Monthly Archives: March 2019

Martti Malinen

Here are a few new pieces from one of my favorite smiths, Martti Malinen of who lives in Puumala, Finland in the middle of Lake Saimaa. While known for his very fine axes, he is a smith who makes  puukkos, tools and just about anything else anyone may need. Martti has been featured on this blog in the past, please see the Index Page and his website;  Martti Malinen

Martti Malinen:

“I like to keep the Finnish blacksmith tradition alive. It´s somehow important to offer services for locals if they need a blacksmiths help. That’s why I accept many kind of orders, not only knives and axes. I don’t want to fill the world with my knives but if the neighbor comes to me and asks me to forge the candle holder I make it gladly. My duty is to be the smith in the local community.”

A5a6A8A2A3

A1A7A4

A10

An earlier piece.

Martti’s damascus is made from 1070 and UHB15N20 steel.

A9

Martti Malinen

 

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Knife making at the Nilakan comprehensive school in Keitele, Finland

This post is about a subject that has interested me for a long time. I am fascinated and more than a little envious that Finnish students have the opportunity to make their own puukko in class. The students in Keitele get to make theirs under the guidance of one of the great puukkoseppä, Pekka Tuominen no less.

My thanks to Pekka for writing about his course for me. He has been a great help with this blog since the very beginning. 

By Pekka Tuominen

In Finland we have a nine grade school system plus pre-school before the first grade, students spend total of 10 years at school. Handcraft studies start from the first grade with their homeroom teacher. From 3rd to 7th grade they have about 2 hours a week obligatory handcrafts with a special teacher. In 8th and 9th grades handcraft is an optional subject. We also have a handcraft club for free time after school for 7th to 9th grade students.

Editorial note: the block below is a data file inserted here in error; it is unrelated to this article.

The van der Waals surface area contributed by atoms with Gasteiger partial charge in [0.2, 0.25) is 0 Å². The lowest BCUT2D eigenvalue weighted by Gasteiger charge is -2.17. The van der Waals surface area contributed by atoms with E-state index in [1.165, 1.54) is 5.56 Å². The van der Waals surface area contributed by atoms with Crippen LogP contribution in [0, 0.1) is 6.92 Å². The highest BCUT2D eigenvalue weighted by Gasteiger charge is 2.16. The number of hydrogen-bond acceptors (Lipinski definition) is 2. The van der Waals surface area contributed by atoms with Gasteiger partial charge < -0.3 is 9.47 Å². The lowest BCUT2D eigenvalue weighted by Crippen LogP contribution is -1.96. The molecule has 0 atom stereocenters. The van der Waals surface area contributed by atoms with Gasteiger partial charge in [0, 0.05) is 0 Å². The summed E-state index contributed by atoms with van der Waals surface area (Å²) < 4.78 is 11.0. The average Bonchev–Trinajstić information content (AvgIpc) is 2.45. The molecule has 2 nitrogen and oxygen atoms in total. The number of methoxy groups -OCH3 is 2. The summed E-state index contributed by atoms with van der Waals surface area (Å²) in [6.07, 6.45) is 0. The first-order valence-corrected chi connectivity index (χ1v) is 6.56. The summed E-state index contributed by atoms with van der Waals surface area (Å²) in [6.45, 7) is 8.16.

In Nilakan comprehensive school students can use also machines, if the family has given permission and the teacher has instructed them. They must plan what they’d like to make themselves and then normally design it on paper. After that the teacher looks at the plan to see if it is correct and possible to make.

When I was chosen to be the temporary handcrafts teacher at Nilakan comprehensive school some years ago, the students already knew that I’m a blade smith for my main work. Several students asked if I could teach them how to make a knife. So, it’s not mandatory to make knives, but I’m happy that many of the students wish to make their own puukko-knife.

For me knife making means that you make blade, handle and sheath. Knife making is a varied craft, because you must learn to work with steel for the blade (forge, grind and heat treat), how to use precious metal for bolsters, wood etc. for the handle and leather for sheaths. So, when you make one object you must use many materials and many techniques also.

Because we live in Finland, we mostly make our traditional knife, the puukko at school. Almost everybody makes their first knife, the model is very simple, but it includes all parts of a puukko-knife. The first thing to learn is, what is a puukko-knife, how you separate it from other knife models etc. Then they start to make blades with forging. For that we normally use 80CrV2-steel or similar simple carbon steels.

After forging the blade, it is roughly free hand ground before heat treating. After heat treating comes the last grinding and finishing of the blade. When the blade is ready, they will make bolsters and a handle for the blade. As soon as the blade and handle are together and finished, they carve the wooden insert for the sheath and after that hand-sew the sheath from leather. The last thing is to make a belt loop for sheath and colour and wax the sheath.

A1 blades after forging

Blades after forging.

A2 blades after grinding

Blades after grinding.

A6 sheaths before dying

Sheaths before dying.

Some student made puukko. 

A3 puukko1

A4 puukko2

A5 puukko3

A7 Pekka

Pekka Tuominen